Improving urgency procedures and crisis preparedness
Unpredictable crises that challenge public safety and health or the stability of a society’s socioeconomic foundations put the pillars of democracy to the test.The management of such crises increases the need to take rapid decisions, often without fully understanding the short-, medium-, and longer-term implications of the various options. Governmental, Regional and Municipality response options are sometimes extremely limited. In the absence of clearly defined procedures IHAF provides specific emergency instruments for specific situations.
First response on site
During and immediately after a crisis, urgent action is required to save lives. At the same time, from the start of humanitarian response, time critical interventions which lay the foundations for sustainable recovery and a speedy return to longer term development are also imperative. Early Recovery is never just a ‘phase’. It is a multidimensional process of recovery that begins in the early days of a humanitarian response. An Early Recovery approach means focusing on local ownership and strengthening capacities; basing interventions on a thorough understanding of the context to address root causes and vulnerabilities as well as immediate results of crisis; reducing risk, promoting equality and preventing discrimination through adherence to development principles that seek to build on humanitarian programmes and catalyse sustainable development opportunities
Organization of Logistics HUBS
Logistics hubs act as linking points that facilitate the efficient flow of goods. Contrary to what most people think, logistics hubs aren’t only used for storage. They’re also the center for the manufacturing, assembly, labeling, organization, coordination, separation, distribution, and transportation of goods for national and international transit. In times of crisis the implementation and running of such Hubs are crucial for the timely and targeted delivery of the Humanitarian aid.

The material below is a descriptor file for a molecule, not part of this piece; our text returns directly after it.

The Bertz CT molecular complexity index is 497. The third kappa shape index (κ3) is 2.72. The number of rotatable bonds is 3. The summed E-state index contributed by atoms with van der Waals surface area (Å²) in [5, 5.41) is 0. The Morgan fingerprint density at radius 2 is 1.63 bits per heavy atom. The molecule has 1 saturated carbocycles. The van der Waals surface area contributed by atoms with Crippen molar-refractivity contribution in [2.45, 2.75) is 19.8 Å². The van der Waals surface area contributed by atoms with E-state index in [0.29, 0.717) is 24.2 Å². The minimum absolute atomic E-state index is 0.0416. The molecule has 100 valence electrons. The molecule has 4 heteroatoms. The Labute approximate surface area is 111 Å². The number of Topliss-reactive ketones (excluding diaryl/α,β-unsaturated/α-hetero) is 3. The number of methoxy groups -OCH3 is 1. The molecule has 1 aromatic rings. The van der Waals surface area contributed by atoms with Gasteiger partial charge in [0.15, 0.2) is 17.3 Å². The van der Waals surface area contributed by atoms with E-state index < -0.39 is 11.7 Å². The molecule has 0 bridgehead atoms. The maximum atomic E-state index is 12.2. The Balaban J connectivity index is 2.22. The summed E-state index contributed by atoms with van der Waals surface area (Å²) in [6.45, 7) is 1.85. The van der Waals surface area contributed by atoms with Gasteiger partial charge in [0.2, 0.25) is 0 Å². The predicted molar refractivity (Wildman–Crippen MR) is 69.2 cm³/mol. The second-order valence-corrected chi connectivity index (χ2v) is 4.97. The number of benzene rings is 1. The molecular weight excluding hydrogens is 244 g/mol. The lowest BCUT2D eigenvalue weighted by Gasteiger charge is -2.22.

Trade, Storage and distribution of Hygiene goods
Selecting and distributing hygiene items in an appropriate and effective manner is key to successfully tackling any kind of humanitarian crisis. The selection requires identifying basic hygiene items as well as additional hygiene items that are determined through consultation with the affected population. It is necessary to coordinate the selection and distribution with other actors in order to ensure hygiene needs are met, duplication is avoided and gaps in the provision of items are addressed. Distribution should be done in a phased manner to allow for timely distribution of items based on prioritisation.
Trade, storage and distribution of Foods
A. Assess the potential need for food. Estimate how much food is available in the municipality and how much more food will be needed to protect the population from possible food shortages.
B. Work with private sector providers and any other humanitarian agencies present in the municipality to secure essential nutritious food stocks for later distribution.
C. Work with various public and private organizations to set up and operate temporary warehouses to receive, store, and distribute the food using social distancing measures.
D. Coordinate with members of the municipal leadership team that are working to identify those most at risk of food insecurity to ensure that the most needy are the people that get food rations first.
E. Distribute emergency food rations once the crisis begins to reduce the ability of people to obtain sufficient amounts of food to meet their daily needs.
F. Coordinate with the municipal communications team to ensure that effective public messages about local food availability and emergency distribution are conveyed during the crisis.
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